Stocks gained for a third day on Monday after last week's wild swings on U.S. deal news and speculation European leaders may get control of the euro zone's debt problems.
The market's somewhat firmer footing follows weeks of volatility and a selloff that put the S&P 500 in negative territory for the year.
The benchmark index is still considered in a correction, having lost 12.6 percent since its April 29 highs due to concerns about U.S. fiscal policy, Europe's debt woes and the downgrading of the United States' top-notch credit rating.
Among the day's biggest gainers, Motorola Mobility Holdings Inc jumped nearly 57 percent to $38.25 on Google Inc's offer to buy the company for about $12.5 billion in cash. Google dropped 2.6 percent to $549.19.
You're seeing kind of a reversal from last week in financials, said Thomas Villalta, portfolio manager for Jones Villalta Asset Management in Austin, Texas. That speaks to underlying fundamentals of the businesses involved.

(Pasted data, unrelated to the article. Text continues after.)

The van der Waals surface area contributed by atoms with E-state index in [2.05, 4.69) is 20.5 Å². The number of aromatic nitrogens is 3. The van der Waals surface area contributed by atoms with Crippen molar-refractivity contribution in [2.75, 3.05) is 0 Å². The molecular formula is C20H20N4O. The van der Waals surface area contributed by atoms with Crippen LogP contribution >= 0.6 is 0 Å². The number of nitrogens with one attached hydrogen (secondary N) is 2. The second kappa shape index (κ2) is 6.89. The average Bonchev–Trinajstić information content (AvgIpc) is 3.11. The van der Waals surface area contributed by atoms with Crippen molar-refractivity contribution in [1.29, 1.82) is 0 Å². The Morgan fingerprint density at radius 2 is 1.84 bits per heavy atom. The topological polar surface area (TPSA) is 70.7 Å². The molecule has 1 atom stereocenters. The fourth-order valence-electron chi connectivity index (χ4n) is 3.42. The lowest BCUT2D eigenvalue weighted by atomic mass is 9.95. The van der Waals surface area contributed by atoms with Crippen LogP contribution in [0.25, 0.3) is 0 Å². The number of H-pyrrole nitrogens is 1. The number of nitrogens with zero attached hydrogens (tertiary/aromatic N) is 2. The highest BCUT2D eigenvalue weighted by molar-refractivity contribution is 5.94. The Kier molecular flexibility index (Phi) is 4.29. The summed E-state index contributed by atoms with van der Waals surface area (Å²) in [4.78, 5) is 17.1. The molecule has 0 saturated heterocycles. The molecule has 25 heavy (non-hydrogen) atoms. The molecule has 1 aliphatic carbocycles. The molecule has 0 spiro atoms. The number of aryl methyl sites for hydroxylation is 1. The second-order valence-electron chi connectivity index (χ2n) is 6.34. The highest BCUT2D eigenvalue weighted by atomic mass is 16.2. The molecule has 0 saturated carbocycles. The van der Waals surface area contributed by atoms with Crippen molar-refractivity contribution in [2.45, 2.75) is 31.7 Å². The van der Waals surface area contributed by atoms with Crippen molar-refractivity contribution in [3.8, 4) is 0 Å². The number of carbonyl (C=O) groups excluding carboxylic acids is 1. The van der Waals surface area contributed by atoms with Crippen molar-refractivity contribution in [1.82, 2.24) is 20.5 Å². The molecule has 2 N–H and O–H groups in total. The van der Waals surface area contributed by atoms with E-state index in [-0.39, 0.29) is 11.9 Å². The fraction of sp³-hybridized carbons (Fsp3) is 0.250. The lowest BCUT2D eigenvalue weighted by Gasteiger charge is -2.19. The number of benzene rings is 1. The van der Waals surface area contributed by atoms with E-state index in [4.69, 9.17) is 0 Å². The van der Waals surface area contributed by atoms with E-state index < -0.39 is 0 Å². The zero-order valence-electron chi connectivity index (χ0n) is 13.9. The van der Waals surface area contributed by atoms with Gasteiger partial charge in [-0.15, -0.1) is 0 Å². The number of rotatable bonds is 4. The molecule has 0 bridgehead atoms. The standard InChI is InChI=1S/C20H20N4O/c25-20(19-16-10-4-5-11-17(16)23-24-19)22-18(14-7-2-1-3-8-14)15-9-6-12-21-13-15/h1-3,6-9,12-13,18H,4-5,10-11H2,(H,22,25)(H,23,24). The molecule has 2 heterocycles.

But the sharp ups and downs of last week could return, he said, as Europe's concerns weigh.
Europe has been extraordinarily slow in taking any sort of decisive action to improve perceptions ... that means to me we could have volatility through the end of the quarter.
A meeting on Tuesday by French and German political leaders was expected to result in initiatives needed to restore confidence in credit and other markets.
The S&P financial index rose 2 percent.
The Dow Jones industrial average was up 121.66 points, or 1.08 percent, at 11,390.68. The Standard & Poor's 500 Index was up 15.03 points, or 1.28 percent, at 1,193.84. The Nasdaq Composite Index was up 21.28 points, or 0.85 percent, at 2,529.26.
In other takeover news, Time Warner Cable Inc will buy cable operator Insight Communications from Carlyle Group for $3 billion in cash to broaden its presence in the Midwest. Time Warner declined 1.1 percent to $64.78.
(Reporting by Caroline Valetkevitch; Additional reporting by Rodrigo Campos; Editing by Kenneth Barry)